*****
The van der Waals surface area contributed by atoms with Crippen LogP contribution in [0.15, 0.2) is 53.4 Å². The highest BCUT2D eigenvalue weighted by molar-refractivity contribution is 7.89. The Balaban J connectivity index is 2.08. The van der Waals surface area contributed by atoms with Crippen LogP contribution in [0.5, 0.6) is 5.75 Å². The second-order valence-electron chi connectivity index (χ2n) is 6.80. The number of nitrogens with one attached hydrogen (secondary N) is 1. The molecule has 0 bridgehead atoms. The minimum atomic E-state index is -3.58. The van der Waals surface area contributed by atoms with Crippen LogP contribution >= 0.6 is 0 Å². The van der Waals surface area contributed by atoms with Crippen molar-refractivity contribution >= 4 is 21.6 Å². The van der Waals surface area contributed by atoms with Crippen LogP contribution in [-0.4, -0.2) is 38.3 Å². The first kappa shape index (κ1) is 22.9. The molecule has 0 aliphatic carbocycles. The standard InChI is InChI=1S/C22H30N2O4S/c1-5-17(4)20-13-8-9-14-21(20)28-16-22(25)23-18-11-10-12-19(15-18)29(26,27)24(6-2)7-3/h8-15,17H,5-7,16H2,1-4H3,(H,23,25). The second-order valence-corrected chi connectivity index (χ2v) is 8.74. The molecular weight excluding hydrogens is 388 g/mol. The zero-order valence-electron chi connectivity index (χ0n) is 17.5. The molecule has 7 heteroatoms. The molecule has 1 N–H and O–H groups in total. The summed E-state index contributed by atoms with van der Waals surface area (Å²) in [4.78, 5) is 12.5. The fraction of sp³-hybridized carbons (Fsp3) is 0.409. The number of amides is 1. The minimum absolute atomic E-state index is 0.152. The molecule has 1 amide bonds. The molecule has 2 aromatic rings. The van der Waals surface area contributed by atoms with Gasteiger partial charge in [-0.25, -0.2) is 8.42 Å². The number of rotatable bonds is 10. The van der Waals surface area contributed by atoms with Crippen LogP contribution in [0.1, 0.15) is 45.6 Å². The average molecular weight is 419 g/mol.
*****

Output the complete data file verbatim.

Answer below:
The van der Waals surface area contributed by atoms with Crippen LogP contribution in [0.15, 0.2) is 53.4 Å². The highest BCUT2D eigenvalue weighted by molar-refractivity contribution is 7.89. The Balaban J connectivity index is 2.08. The van der Waals surface area contributed by atoms with Crippen LogP contribution in [0.5, 0.6) is 5.75 Å². The second-order valence-electron chi connectivity index (χ2n) is 6.80. The number of nitrogens with one attached hydrogen (secondary N) is 1. The molecule has 0 bridgehead atoms. The minimum atomic E-state index is -3.58. The van der Waals surface area contributed by atoms with Crippen LogP contribution >= 0.6 is 0 Å². The van der Waals surface area contributed by atoms with Crippen molar-refractivity contribution >= 4 is 21.6 Å². The van der Waals surface area contributed by atoms with Crippen LogP contribution in [-0.4, -0.2) is 38.3 Å². The first kappa shape index (κ1) is 22.9. The molecule has 0 aliphatic carbocycles. The standard InChI is InChI=1S/C22H30N2O4S/c1-5-17(4)20-13-8-9-14-21(20)28-16-22(25)23-18-11-10-12-19(15-18)29(26,27)24(6-2)7-3/h8-15,17H,5-7,16H2,1-4H3,(H,23,25). The second-order valence-corrected chi connectivity index (χ2v) is 8.74. The molecular weight excluding hydrogens is 388 g/mol. The zero-order valence-electron chi connectivity index (χ0n) is 17.5. The molecule has 7 heteroatoms. The molecule has 1 N–H and O–H groups in total. The summed E-state index contributed by atoms with van der Waals surface area (Å²) in [4.78, 5) is 12.5. The fraction of sp³-hybridized carbons (Fsp3) is 0.409. The number of amides is 1. The minimum absolute atomic E-state index is 0.152. The molecule has 1 amide bonds. The molecule has 2 aromatic rings. The van der Waals surface area contributed by atoms with Gasteiger partial charge in [-0.25, -0.2) is 8.42 Å². The number of rotatable bonds is 10. The van der Waals surface area contributed by atoms with Crippen LogP contribution in [0.1, 0.15) is 45.6 Å². The average molecular weight is 419 g/mol.